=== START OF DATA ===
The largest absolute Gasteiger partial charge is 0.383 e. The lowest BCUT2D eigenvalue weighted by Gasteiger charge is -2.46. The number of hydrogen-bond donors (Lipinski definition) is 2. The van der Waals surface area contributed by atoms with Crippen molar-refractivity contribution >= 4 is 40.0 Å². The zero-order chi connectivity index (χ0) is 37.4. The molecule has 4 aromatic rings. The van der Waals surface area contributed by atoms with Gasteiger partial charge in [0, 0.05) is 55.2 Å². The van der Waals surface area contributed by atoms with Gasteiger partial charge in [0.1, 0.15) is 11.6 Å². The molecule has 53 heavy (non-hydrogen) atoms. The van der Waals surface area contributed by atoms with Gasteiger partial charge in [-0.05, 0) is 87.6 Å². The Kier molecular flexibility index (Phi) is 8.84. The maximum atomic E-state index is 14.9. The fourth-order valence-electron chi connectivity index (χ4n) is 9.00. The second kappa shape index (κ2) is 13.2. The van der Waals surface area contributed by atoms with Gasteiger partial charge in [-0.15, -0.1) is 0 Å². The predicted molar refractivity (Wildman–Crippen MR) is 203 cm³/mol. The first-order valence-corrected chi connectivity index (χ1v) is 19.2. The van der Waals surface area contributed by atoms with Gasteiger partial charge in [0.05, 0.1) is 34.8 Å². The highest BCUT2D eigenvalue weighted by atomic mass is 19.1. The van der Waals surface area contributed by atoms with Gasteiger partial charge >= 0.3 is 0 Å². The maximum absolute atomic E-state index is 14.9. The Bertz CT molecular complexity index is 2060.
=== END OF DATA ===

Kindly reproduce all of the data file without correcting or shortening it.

The largest absolute Gasteiger partial charge is 0.383 e. The lowest BCUT2D eigenvalue weighted by Gasteiger charge is -2.46. The number of hydrogen-bond donors (Lipinski definition) is 2. The van der Waals surface area contributed by atoms with Crippen molar-refractivity contribution >= 4 is 40.0 Å². The zero-order chi connectivity index (χ0) is 37.4. The molecule has 4 aromatic rings. The van der Waals surface area contributed by atoms with Gasteiger partial charge in [0, 0.05) is 55.2 Å². The van der Waals surface area contributed by atoms with Gasteiger partial charge in [0.1, 0.15) is 11.6 Å². The molecule has 53 heavy (non-hydrogen) atoms. The van der Waals surface area contributed by atoms with Gasteiger partial charge in [-0.05, 0) is 87.6 Å². The Kier molecular flexibility index (Phi) is 8.84. The maximum atomic E-state index is 14.9. The fourth-order valence-electron chi connectivity index (χ4n) is 9.00. The second kappa shape index (κ2) is 13.2. The van der Waals surface area contributed by atoms with Gasteiger partial charge in [-0.15, -0.1) is 0 Å². The predicted molar refractivity (Wildman–Crippen MR) is 203 cm³/mol. The first-order valence-corrected chi connectivity index (χ1v) is 19.2. The van der Waals surface area contributed by atoms with Gasteiger partial charge in [0.05, 0.1) is 34.8 Å². The highest BCUT2D eigenvalue weighted by atomic mass is 19.1. The van der Waals surface area contributed by atoms with Gasteiger partial charge >= 0.3 is 0 Å². The maximum absolute atomic E-state index is 14.9. The Bertz CT molecular complexity index is 2060.